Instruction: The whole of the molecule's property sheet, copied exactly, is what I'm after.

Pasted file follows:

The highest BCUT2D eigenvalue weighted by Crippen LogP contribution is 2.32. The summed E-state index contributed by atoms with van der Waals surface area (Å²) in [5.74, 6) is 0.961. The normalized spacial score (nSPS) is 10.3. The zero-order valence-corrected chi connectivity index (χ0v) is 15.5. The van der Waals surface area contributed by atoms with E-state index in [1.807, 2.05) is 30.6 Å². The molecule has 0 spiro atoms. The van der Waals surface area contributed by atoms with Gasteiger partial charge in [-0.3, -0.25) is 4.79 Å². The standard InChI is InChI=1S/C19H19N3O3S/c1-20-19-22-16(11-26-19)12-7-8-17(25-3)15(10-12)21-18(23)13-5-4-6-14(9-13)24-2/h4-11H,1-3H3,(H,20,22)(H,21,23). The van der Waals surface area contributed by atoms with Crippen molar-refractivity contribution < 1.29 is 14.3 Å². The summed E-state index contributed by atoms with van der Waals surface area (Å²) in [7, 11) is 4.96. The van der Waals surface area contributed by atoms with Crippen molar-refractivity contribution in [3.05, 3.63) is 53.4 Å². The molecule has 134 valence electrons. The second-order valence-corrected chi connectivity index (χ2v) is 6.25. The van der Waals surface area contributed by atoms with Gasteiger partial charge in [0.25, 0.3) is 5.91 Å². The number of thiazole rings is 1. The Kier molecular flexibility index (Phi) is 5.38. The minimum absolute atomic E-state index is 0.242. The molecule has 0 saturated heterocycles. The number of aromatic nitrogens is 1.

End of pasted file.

The highest BCUT2D eigenvalue weighted by Crippen LogP contribution is 2.32. The summed E-state index contributed by atoms with van der Waals surface area (Å²) in [5.74, 6) is 0.961. The normalized spacial score (nSPS) is 10.3. The zero-order valence-corrected chi connectivity index (χ0v) is 15.5. The van der Waals surface area contributed by atoms with E-state index in [1.807, 2.05) is 30.6 Å². The molecule has 0 spiro atoms. The van der Waals surface area contributed by atoms with Gasteiger partial charge in [-0.3, -0.25) is 4.79 Å². The standard InChI is InChI=1S/C19H19N3O3S/c1-20-19-22-16(11-26-19)12-7-8-17(25-3)15(10-12)21-18(23)13-5-4-6-14(9-13)24-2/h4-11H,1-3H3,(H,20,22)(H,21,23). The van der Waals surface area contributed by atoms with Crippen molar-refractivity contribution < 1.29 is 14.3 Å². The summed E-state index contributed by atoms with van der Waals surface area (Å²) in [7, 11) is 4.96. The van der Waals surface area contributed by atoms with Crippen molar-refractivity contribution in [3.05, 3.63) is 53.4 Å². The molecule has 134 valence electrons. The second-order valence-corrected chi connectivity index (χ2v) is 6.25. The van der Waals surface area contributed by atoms with Gasteiger partial charge in [0.25, 0.3) is 5.91 Å². The number of thiazole rings is 1. The Kier molecular flexibility index (Phi) is 5.38. The minimum absolute atomic E-state index is 0.242. The molecule has 0 saturated heterocycles. The number of aromatic nitrogens is 1.